moments

New Years Eve 2000

I can remember this date quite clearly. We were running around, and for once, my mother hesitated before telling us to mind ourselves as to not disturb the neighbours downstairs. Which I never understood. How could our neighbours even hear all our thudding around with a series of thick layers of wood acting as a barrier between us? I never understood. Not till I was older, of course. But it had always seemed to me that our small, childish feet made steps of a butterfly, not the monstrously loud steps we were actually making. But I digress.

My mum had hesitated to tell us off because she thought we were all going to die. And I was very aware of this fact because I had overheard grown-ups muttering such words over hushed whispers not to be listened to by a child my age. But I had already taken it upon myself to listen to everything these adults said. Even when I wasn’t supposed to. Even when they were whispered over loud music. I listened. Anyway, my dad had hardly hid it from us during the week of the proposed date.

He was sitting in his throne where he had his evening paper acting as a curtain for his face for a while. I’m not sure if he read it there, but he was certainly muttering it to himself in disjointed bouts of English and then Twi.

“Stupid old white people… End of the world?! I wouldn’t put it past them if it was another way to kill all the Africans.”

His crinkled old face had pushed itself hard into a frown. Lips puckered and nose scrunched as if he had smelt something bad, he exclaimed at the notion of death on New Years Day. But the fear on my mothers face as she placed his dinner on his lap had me more than a little bit frightened. She seemed to believe it. But then again, mum believed almost everything. So, I tried not to worry too much.

Plus, I was a child. I was going to heaven whether I liked it or not. Jesus would make certain of it. Or rather, my mum would.

She bathed us in a mixture of oil and holy water every other day till New Years Eve. She would’ve done it everyday, except we didn’t have the money for such a luxury. Dad controlled the money in the house. And dad wasn’t having any of it. Every time dad saw mum doing it, he would scowl and call her stupid. He even gave her a hit or two. But I don’t think mum cared too much. She just got on with it, like any other mother who feared the death of their children would.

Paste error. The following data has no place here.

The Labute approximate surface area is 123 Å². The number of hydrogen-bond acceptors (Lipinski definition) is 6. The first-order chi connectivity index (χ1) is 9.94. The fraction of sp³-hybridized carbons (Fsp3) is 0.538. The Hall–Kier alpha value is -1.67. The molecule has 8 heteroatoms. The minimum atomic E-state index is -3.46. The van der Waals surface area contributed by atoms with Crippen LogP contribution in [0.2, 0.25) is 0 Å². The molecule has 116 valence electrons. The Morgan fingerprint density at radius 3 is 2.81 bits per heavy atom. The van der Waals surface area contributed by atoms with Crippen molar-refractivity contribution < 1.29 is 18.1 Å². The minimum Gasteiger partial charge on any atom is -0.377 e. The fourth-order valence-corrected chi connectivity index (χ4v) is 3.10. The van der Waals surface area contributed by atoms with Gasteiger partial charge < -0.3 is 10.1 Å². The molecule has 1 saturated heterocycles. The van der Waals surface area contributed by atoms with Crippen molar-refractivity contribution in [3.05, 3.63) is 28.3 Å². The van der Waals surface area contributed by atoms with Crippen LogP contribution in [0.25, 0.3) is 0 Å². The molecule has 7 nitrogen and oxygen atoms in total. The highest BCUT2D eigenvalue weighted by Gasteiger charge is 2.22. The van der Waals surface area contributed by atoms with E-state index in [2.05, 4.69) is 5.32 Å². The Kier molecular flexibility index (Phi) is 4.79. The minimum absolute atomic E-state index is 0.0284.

There were five of us. I was second to last. My brother was the eldest, then you had my two elder sisters, me and then finally the new born – my little sister, Harmony. She was born in August. I never payed her much attention, much to everyone’s dismay. I think they were hoping for a reaction. But I didn’t give them any. And it wasn’t on purpose or anything, it was just that I couldn’t really care less that she was born. Not in a rude way, it was just that I was quite indifferent to her presence. She hardly woke me up at night, and I was never allowed to hold her because I was too small, so I guess we never really made that instant sisterly connection. I didn’t mind too much. But like I said, the rest did. In my personal opinion, I think they thought I had some type of hidden agenda. Which I didn’t. But, I digress again.

For purpose sake, I’ll name my siblings after the day they were born. You had my brother who was born on Saturday, my eldest sister who was born on Friday, my other sister who was born on Thursday and me who was born on a Wednesday. And then of course, Harmony.

Anyway, as I was saying before, my mum had hesitated but had swiftly told us off. And I can imagine her thinking:

“We may be dying, but we will still respect our neighbours like Jesus told us to.”